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US Commander Hails Decreased Violence in Iraq


The U.S. commander of the multi-national corps in Iraq says violence in the country has decreased consistently over the past three months. As VOA's Cindy Saine reports from Washington, Lieutenant General Raymond Odierno also said that al-Qaida in Iraq is losing some of its capability to conduct attacks, and it is losing support among the Iraqi people.

Speaking to reporters at the National Press Club Tuesday General Odierno said the decreased violence is especially encouraging now because the past several years have seen a spike in attacks in the run-up to the Muslim holy month of Ramadan. He said there was some increased violence last week, but overall, signs of normalcy are beginning to reappear in Iraq.

"Violence throughout the country has dropped to a level not even seen before the first bombing of the Golden Mosque in 2006," he said.

Figures compiled by the Iraqi and U.S. governments show that the death toll for Iraqi citizens fell sharply in September to a total of some 827 civilians. This was close to a 50 percent drop from August. The number of U.S. soldiers killed was also down in September, to a total of at least 66.

General Odierno who is responsible for command and control of military operations in Iraq said the surge this year of some 30,000 additional U.S. troops to Iraq means that U.S. forces now have the ability to maintain strategic gains, and this is having an impact on al-Qaida and other insurgents.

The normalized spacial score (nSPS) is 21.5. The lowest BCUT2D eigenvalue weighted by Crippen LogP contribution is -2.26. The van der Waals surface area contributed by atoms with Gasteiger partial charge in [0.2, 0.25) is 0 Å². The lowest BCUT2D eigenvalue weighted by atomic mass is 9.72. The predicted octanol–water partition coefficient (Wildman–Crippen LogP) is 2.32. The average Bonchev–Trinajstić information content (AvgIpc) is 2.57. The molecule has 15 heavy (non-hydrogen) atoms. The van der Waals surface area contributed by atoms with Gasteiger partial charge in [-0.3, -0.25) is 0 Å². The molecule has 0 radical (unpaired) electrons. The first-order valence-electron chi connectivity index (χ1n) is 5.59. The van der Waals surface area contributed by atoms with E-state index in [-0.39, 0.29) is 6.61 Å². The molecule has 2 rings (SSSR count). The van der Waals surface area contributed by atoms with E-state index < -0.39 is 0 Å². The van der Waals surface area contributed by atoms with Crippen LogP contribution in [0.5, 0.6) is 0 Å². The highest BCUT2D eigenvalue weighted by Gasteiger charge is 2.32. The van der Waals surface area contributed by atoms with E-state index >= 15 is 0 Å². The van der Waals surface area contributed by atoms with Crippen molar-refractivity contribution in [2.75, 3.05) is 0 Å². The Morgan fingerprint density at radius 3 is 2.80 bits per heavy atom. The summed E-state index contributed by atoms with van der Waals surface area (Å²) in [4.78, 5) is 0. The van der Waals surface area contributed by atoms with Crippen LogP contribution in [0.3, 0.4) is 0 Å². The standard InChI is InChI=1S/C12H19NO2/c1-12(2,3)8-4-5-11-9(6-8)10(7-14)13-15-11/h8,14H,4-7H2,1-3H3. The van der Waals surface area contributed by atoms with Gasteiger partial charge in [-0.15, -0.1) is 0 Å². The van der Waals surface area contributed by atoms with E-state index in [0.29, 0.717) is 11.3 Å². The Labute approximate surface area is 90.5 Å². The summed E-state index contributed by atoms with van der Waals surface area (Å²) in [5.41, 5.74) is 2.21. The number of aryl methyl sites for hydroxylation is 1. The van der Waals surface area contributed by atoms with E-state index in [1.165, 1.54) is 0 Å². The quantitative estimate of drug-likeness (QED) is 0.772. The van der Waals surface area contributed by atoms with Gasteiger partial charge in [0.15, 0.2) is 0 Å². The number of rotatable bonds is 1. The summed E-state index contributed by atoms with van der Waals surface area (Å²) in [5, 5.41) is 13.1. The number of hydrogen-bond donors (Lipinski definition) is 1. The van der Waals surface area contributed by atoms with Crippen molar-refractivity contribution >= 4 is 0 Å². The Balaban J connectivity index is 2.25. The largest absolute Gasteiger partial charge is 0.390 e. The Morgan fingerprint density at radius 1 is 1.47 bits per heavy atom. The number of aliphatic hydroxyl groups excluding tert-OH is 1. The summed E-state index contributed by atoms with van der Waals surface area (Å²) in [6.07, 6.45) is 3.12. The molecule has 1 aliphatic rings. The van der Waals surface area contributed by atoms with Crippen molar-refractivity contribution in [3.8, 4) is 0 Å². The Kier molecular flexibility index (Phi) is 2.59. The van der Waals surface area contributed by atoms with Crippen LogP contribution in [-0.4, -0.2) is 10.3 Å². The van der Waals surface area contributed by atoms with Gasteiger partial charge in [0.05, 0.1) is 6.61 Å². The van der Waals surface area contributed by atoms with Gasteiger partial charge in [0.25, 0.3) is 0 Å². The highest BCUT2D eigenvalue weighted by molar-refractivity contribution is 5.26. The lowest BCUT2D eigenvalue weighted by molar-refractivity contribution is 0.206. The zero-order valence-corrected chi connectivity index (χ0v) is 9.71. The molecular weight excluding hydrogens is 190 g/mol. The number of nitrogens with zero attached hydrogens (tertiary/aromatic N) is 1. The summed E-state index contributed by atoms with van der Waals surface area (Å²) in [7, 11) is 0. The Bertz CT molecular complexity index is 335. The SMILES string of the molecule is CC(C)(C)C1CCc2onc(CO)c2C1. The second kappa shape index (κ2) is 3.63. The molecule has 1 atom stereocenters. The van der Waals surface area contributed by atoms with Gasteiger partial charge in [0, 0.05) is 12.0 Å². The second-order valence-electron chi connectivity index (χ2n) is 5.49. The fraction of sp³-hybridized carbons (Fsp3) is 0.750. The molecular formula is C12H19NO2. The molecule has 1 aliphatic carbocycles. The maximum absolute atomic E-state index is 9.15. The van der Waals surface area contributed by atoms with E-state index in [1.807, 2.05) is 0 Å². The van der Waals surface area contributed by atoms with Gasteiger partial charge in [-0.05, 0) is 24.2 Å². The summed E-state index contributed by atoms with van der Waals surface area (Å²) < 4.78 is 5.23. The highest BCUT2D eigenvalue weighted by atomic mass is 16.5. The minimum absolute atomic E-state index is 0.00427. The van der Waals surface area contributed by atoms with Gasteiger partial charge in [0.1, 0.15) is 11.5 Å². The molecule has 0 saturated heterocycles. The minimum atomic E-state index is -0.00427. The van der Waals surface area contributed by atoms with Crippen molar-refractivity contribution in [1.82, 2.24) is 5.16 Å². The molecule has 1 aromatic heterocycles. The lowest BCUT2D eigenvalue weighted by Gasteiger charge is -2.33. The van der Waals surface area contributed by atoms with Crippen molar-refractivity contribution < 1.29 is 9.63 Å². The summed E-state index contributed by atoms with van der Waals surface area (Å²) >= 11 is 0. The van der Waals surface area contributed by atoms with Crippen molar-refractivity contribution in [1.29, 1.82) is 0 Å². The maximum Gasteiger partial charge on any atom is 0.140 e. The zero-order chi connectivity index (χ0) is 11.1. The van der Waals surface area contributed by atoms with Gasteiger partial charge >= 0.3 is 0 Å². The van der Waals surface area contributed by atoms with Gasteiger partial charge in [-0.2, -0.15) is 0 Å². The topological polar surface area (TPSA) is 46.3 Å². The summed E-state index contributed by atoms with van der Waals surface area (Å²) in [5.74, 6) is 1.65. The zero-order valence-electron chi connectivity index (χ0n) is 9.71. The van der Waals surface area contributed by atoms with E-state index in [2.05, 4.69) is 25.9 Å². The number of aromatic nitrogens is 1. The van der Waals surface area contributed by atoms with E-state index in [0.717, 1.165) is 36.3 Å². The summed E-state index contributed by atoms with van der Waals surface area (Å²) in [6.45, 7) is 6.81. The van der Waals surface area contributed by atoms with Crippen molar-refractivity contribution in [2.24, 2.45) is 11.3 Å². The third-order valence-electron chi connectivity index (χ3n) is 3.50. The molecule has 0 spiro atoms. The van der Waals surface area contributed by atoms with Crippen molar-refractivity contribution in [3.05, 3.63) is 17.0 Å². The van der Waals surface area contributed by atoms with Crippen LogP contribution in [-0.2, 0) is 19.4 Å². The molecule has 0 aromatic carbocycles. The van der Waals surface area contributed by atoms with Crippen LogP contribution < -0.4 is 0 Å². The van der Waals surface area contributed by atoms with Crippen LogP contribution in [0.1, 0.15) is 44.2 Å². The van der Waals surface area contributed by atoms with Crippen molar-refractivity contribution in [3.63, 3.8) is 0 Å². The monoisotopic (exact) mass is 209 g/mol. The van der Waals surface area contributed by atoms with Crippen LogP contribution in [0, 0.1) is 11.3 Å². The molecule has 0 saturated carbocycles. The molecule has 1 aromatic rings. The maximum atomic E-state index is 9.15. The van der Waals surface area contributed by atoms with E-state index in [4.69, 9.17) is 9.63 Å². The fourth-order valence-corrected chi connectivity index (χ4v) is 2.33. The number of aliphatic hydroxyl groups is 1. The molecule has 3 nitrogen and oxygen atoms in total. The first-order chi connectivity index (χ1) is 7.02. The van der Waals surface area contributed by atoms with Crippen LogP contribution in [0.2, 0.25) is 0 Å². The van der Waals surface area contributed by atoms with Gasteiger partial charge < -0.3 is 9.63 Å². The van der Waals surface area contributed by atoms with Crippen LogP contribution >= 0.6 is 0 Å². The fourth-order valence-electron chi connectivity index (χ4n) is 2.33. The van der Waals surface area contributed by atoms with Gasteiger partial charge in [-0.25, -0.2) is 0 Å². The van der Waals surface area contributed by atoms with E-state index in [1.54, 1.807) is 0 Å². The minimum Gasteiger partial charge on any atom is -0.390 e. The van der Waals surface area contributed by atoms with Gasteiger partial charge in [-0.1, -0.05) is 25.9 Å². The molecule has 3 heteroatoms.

"Al-Qaida in Iraq has lost significant capability and they are no longer able to conduct the attacks, the number of attacks that they once were. They still conduct attacks, but not at the levels that they had been in the past. And it has to do with our ability to eliminate safe havens that were in and around Baghdad," he said.

The general said it is equally important that the Iraqi civilian population has rejected al-Qaida because of its foreign leadership, its Taleban-like methods and its brutal targeting of civilians. He said to further decrease the violence, it is now up to the Iraqi government to step up and provide basic services for its people.

"It's now about basic services. We now need to start to improve the basic services. If we can do that, I think we will see a tipping point," he said.

The main issue, he said, is the distribution of electricity and fuel throughout the country. General Odierno also cautioned that U.S. forces in Iraq have not yet achieved what he calls "irreversible momentum", and he said transferring authority to Iraqi security forces must proceed slowly.

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